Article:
Vote by Mail Checklist

  1. Request a mail ballot & send in any ID needed
    1. You may request your absentee ballot online, through email, or by printing out your ballot and sending it in. Find your local elections office address here. See this picture for how to request an envelope.
    2. If your state does not allow you to request a ballot online or email in a request and you do not have access to a printer, TurboVote will send you a pre-postaged request form. You can request this service through
  2. Research the candidates and issues on your ballot
  3. Complete and submit your ballot as soon as you receive it
    1. Look here for tips on making sure you fill out your ballot correctly.
    2. Check to see if you need a witness or a notary. 
    3. Make sure you have the right postage (some ballots are pre-paid). Undergraduates living on Campus, check your mailbox for stamps!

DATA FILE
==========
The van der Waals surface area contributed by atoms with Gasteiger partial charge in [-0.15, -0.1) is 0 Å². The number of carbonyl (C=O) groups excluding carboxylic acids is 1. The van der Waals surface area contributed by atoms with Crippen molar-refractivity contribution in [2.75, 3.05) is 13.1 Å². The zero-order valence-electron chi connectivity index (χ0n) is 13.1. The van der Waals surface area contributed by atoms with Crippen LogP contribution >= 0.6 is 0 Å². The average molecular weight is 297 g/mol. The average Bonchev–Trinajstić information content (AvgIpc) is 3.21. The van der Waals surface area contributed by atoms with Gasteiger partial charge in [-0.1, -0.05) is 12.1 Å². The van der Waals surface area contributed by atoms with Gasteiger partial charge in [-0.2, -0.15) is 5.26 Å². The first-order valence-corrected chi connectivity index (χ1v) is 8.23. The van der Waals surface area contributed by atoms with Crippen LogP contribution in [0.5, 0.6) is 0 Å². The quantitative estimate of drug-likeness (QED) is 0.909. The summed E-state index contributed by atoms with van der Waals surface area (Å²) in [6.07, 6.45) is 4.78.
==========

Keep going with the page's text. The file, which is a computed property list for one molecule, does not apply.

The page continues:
4. You can place your completed ballot in a personal outgoing mailbox, a blue post office box, a ballot dropbox (only if you are in the community where you are voting), or bring your ballot to your local election office. Most Harvard mail centers have outgoing US mailboxes.

Witnesses can typically be anyone over the age that have to witness you filling out your ballot or your ballot signature. They typically have to write or sign their name on your ballot.

Notaries are state officials that can certify signatures. Notary services are available for free at Cambridge Trust Bank in the Square. Check your state election website for notaries near you. Wait to sign your ballot until you are with the notary and be sure to bring an ID with you.
If you requested your mail-in ballot but it hasn’t come yet:

  1. If your state has vote by mail tracking, check to see if your ballot has been sent. Leave at least 10 days for it to arrive.
  2. Call your local elections office for a replacement ballot or to check the status of your ballot. 
  3. If you can’t reach them, look up the rules on applying for a replacement ballot or call the voter protection hotline (866-OUR-VOTE). You may be able to just apply for another ballot online or with a paper form.
  4. Depending on the state and circumstances, make a back up plan to vote in person. Check online to see if this is possible – you will likely have to cast a provisional ballot at the polls. If your ballot has arrived and you want to vote in person, bring the ballot with you to the polls. 

If you have any questions, text “@votinghelp” to 81010 or email